Middleware enterprise functionality comes to JavaScript, thanks to Vercel

JavaScript is widely used and well understood on servers and in web browsers to enable advanced functionality, but it hasn’t generally had middleware, until now.

Well-funded web development startup Vercel is now looking to advance its open-source next.js JavaScript framework with its new 12.2 version update on June 28, which includes what the company is referring to as JavaScript middleware. The concept of middleware is all about providing features needed for enterprise application delivery, such as authorization and geographic localization. 

In addition to middleware, the open-source next.js 12.2 release also introduces a capability known as on-demand Incremental Static Regeneration (ISR), which will help to significantly accelerate website delivery. In the past, organizations might have cached certain website pages in order to enable better performance, at the cost of not always having the most updated information. On-demand ISR will enable the faster delivery of pages with the most current information.

Vercel itself has been accelerating its development efforts over the past year, thanks in no small part to a $150 million funding round the company announced in November 2021. The company has raised a total of $313 million, with a post-money valuation of $2.5 billion. As companies of all sizes have raced to support digital transformation efforts that, more often than not, involve advanced website application functionality, Vercel and the next.js framework have been big benefactors.

“We’ve seen a lot of traction with ecommerce, consumer mobile web apps like TikTok and  Twitch, and we’ve seen a lot of success with travel websites, with the majority of top travel websites running on next.js,” Guillermo Rauch, founder and CEO of Vercel, told VentureBeat.

Why it’s time for JavaScript middleware

A key highlight of the next.js 12.2 update is the stable release of next.js middleware, which had been in beta since next.js 12.0 first appeared in October 2021.

Rauch explained that the reason why the term middleware is used is because the technology sits in between the user request and the content. He noted that next.js middleware enables developers to add dynamic code and routing into a JavaScript request.

“It allows you to do everything you would expect to do with other middleware technology like authentication, authorization, redirects and rewrites, as well as personalizing and testing new features,” Rauch said.

Middleware for other programming languages, such as Java – which is completely unrelated to JavaScript, despite the naming similarity – has often required separate server technologies in order to run. In contrast, next.js middleware is simply just a single file that is deployed on a web server.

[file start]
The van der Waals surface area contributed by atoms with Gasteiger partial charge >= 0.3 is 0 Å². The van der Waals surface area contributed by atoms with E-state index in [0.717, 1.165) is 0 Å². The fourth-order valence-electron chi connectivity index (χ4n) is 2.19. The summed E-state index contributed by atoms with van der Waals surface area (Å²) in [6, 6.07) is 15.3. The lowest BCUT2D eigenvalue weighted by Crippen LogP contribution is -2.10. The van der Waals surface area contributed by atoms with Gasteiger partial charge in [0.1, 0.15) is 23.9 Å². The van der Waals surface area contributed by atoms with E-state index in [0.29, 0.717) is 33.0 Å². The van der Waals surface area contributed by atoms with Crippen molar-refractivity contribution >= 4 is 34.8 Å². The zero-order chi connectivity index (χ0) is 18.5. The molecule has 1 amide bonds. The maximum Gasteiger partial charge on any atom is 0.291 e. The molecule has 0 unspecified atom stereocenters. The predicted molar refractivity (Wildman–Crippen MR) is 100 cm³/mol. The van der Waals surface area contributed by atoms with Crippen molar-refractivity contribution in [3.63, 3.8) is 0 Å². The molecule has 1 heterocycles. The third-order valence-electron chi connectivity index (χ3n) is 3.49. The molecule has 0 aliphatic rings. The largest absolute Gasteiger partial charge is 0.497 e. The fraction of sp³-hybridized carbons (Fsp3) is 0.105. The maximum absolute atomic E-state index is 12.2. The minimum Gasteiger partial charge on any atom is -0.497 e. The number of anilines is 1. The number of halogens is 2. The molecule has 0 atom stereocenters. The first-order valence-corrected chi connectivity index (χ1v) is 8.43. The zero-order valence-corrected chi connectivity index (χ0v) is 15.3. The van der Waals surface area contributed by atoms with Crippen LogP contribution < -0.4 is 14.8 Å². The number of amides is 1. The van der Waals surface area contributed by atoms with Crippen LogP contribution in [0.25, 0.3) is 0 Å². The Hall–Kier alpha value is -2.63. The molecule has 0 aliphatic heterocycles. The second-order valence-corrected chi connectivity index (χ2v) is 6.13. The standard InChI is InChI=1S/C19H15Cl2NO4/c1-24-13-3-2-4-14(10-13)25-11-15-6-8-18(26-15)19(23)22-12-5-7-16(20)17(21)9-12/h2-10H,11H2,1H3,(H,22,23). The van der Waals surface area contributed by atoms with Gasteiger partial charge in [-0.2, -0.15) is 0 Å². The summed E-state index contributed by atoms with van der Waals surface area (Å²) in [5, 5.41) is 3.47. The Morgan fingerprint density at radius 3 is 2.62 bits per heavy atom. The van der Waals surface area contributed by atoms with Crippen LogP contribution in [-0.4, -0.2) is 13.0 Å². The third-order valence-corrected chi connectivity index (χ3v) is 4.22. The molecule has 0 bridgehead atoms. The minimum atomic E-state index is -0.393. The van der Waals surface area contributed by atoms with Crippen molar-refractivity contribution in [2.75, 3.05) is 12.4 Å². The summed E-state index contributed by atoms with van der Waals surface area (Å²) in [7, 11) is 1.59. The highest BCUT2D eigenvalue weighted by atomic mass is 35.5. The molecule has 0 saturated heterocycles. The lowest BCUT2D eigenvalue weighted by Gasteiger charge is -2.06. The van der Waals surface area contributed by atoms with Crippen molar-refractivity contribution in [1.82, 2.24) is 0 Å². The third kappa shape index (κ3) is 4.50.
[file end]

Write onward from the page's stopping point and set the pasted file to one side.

“You literally add just one file, middleware.ts, and you start writing your logic,” Rauch said.

The middleware.ts file is in some respects an evolution of the next.js config file that defined the configuration parameters for a deployment. Rauch noted that the config file only provides what he referred to as “rudimentary” options such as custom headers and redirections. With middleware he said that developers can put in any logic that is needed for a business application to run.

Bringing middleware to the edge

It’s one thing for an open-source developer to integrate middleware configurations in application code, but it’s quite another to enable that configuration to run in an optimized approach.

That’s where Vercel’s Edge Middleware capability comes into the picture. Edge Middleware is a commercially supported service that runs next.js on the Vercel platform to provide faster performance and lower latency.

Vercel is the lead developer of the open-source next.js framework and provides a commercial service for supporting and delivering applications at scale. The Vercel service makes use of infrastructure from Amazon Web Services (AWS) as well as Cloudflare.

Moving beyond caching to on-demand ISR

The open-source next.js 12.2 update is also noteworthy for its introduction of on-demand ISR for web content.

Web content can be dynamically generated by a web server, but that process can take time, which is why the use of cached or static content is often preferred for high-traffic applications.

With ISR, Rauch explained, the static content is updated when there is a corresponding update in the source-data sources for a given application. Prior to the next.js 12.2 update, the way ISR worked was with web servers checking for updates on a periodic basis.

With the new on-demand capability, a web application can notify the server via webhook when data is updated, enabling faster updates with next.js 12.2 than prior releases of the JavaScript framework.

What’s next for next.js?

The next.js 12.2 release introduces several experimental capabilities that show possible future directions for the technology.

Among the experimental features is the use of the Edge Runtime. Rauch noted that next.js since its creation has used the node.js runtime, but now users have the option of using the Edge Runtime that is compatible with the WinterCG initiative, which aims to build web-interoperable runtimes for JavaScript.

“It’s a new era of JavaScript runtimes that are optimized for the server instead of the browser,” Rauch said. “Edge Runtime is basically an effort to say this is the Vercel implementation of WinterCG, and we’re going to be open sourcing that effort as well.”

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